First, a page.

Financial markets were once again led by the US, where economic and corporate data continued to impress.
Retail sales, unemployment and business surveys all pointed to continued expansion for the world's largest economy. Inflation rose to 2.9% in June, which is above the Federal Reserve's target and further interest rate rises are expected.
US equity earnings in the second quarter were very strong. Almost 90% of companies beat expectations in July and full-year earnings-per-share (EPS) for S&P 500 firms is still tracking well in excess of 20%.
The spotlight also shone on the global trade negotiations in July. European firms received a boost following talks between the US and EU President Jean-Claude Juncker in Washington. They agreed to work together "toward zero tariffs, zero non-tariff barriers, and zero subsidies on non-auto industrial goods." This, combined with a more stable oil prices, helped European equities to healthy 4.0% returns.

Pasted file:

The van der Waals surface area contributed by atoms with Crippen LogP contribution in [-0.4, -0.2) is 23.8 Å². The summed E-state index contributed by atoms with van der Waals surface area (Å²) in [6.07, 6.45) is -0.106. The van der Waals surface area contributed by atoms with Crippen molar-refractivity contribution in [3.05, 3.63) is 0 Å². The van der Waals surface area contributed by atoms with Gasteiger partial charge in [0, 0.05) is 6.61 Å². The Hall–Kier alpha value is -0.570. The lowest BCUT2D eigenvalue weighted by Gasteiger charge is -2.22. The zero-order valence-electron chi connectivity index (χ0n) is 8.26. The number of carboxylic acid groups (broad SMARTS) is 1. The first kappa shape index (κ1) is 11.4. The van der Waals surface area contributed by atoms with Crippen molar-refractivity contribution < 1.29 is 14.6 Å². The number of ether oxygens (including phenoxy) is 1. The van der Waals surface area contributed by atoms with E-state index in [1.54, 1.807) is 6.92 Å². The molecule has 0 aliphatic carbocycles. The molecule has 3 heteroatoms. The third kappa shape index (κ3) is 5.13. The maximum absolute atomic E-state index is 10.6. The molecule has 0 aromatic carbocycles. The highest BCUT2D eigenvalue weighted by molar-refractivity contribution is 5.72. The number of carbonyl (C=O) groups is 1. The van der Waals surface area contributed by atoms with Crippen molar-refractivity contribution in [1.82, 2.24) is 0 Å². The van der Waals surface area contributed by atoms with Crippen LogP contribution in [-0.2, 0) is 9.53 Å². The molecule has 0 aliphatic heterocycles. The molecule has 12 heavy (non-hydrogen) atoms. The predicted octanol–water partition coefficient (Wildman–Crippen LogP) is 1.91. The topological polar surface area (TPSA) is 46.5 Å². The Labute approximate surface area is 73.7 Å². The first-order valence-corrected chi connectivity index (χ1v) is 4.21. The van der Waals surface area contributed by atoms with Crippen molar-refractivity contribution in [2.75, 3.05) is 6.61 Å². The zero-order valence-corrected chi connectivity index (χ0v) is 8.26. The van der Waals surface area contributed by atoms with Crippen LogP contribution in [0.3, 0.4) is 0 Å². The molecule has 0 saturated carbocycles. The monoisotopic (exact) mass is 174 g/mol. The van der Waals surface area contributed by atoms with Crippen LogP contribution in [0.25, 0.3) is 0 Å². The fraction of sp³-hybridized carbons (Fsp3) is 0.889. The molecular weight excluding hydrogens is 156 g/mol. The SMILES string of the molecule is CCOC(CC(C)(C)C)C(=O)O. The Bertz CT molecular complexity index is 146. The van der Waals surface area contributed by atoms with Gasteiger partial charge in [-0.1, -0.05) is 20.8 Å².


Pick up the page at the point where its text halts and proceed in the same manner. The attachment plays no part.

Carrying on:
In the UK, equities rose a more moderate 1.3% in the month, with defensive sectors favoured by equity income managers performing the best. For example, tobacco stocks rose 8.3%, fixed line telecoms 6.6%, healthcare 4.9% and consumer goods 4.6%.
It was a better month for emerging markets buoyed by a rebound in Latin American stocks. However, trade tensions between China and the US continued, and countries with high levels of external debt (such as Turkey) struggled in the face of continued US dollar strength.
UK debt markets were broadly flat in the month. Gilt yields rose at the short end, leading to small losses (0.35%) for the index, but credit spreads tightened so corporate bond markets ended the month in the black.
Chairman, Flying Colours Investment Committee